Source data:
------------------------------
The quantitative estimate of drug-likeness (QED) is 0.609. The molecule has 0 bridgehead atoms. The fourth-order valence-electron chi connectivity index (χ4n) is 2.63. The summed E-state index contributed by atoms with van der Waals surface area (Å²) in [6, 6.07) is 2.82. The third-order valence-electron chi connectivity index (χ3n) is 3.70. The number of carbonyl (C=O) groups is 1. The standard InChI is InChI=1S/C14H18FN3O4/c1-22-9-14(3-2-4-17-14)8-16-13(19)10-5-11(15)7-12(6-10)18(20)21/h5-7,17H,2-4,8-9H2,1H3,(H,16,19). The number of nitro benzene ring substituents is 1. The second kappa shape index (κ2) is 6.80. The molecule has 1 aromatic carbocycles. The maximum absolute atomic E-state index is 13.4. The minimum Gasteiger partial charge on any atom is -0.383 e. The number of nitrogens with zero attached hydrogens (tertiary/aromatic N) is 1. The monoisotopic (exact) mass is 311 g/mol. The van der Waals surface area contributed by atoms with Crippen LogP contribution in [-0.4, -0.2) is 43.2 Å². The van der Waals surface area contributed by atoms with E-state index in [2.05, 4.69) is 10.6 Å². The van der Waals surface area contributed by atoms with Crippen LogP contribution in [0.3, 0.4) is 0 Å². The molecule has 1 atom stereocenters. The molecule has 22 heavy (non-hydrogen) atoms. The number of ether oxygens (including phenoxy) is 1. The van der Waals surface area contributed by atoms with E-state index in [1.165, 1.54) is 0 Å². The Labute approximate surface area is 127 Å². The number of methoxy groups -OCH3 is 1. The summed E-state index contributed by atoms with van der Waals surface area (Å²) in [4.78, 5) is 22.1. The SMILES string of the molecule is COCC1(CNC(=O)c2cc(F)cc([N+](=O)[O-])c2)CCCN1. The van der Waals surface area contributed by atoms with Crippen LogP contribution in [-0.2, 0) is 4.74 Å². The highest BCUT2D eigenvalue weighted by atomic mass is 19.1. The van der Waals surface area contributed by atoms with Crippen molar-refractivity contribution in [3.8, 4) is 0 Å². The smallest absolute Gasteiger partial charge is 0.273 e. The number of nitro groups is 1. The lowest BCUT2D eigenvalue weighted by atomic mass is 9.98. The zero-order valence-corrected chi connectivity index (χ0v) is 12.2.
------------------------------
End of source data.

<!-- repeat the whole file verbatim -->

The quantitative estimate of drug-likeness (QED) is 0.609. The molecule has 0 bridgehead atoms. The fourth-order valence-electron chi connectivity index (χ4n) is 2.63. The summed E-state index contributed by atoms with van der Waals surface area (Å²) in [6, 6.07) is 2.82. The third-order valence-electron chi connectivity index (χ3n) is 3.70. The number of carbonyl (C=O) groups is 1. The standard InChI is InChI=1S/C14H18FN3O4/c1-22-9-14(3-2-4-17-14)8-16-13(19)10-5-11(15)7-12(6-10)18(20)21/h5-7,17H,2-4,8-9H2,1H3,(H,16,19). The number of nitro benzene ring substituents is 1. The second kappa shape index (κ2) is 6.80. The molecule has 1 aromatic carbocycles. The maximum absolute atomic E-state index is 13.4. The minimum Gasteiger partial charge on any atom is -0.383 e. The number of nitrogens with zero attached hydrogens (tertiary/aromatic N) is 1. The monoisotopic (exact) mass is 311 g/mol. The van der Waals surface area contributed by atoms with Crippen LogP contribution in [-0.4, -0.2) is 43.2 Å². The van der Waals surface area contributed by atoms with E-state index in [2.05, 4.69) is 10.6 Å². The van der Waals surface area contributed by atoms with Crippen LogP contribution in [0.3, 0.4) is 0 Å². The molecule has 1 atom stereocenters. The molecule has 22 heavy (non-hydrogen) atoms. The number of ether oxygens (including phenoxy) is 1. The van der Waals surface area contributed by atoms with E-state index in [1.165, 1.54) is 0 Å². The Labute approximate surface area is 127 Å². The number of methoxy groups -OCH3 is 1. The summed E-state index contributed by atoms with van der Waals surface area (Å²) in [4.78, 5) is 22.1. The SMILES string of the molecule is COCC1(CNC(=O)c2cc(F)cc([N+](=O)[O-])c2)CCCN1. The van der Waals surface area contributed by atoms with Crippen LogP contribution in [-0.2, 0) is 4.74 Å². The highest BCUT2D eigenvalue weighted by atomic mass is 19.1. The van der Waals surface area contributed by atoms with Crippen molar-refractivity contribution in [3.8, 4) is 0 Å². The smallest absolute Gasteiger partial charge is 0.273 e. The number of nitro groups is 1. The lowest BCUT2D eigenvalue weighted by atomic mass is 9.98. The zero-order valence-corrected chi connectivity index (χ0v) is 12.2.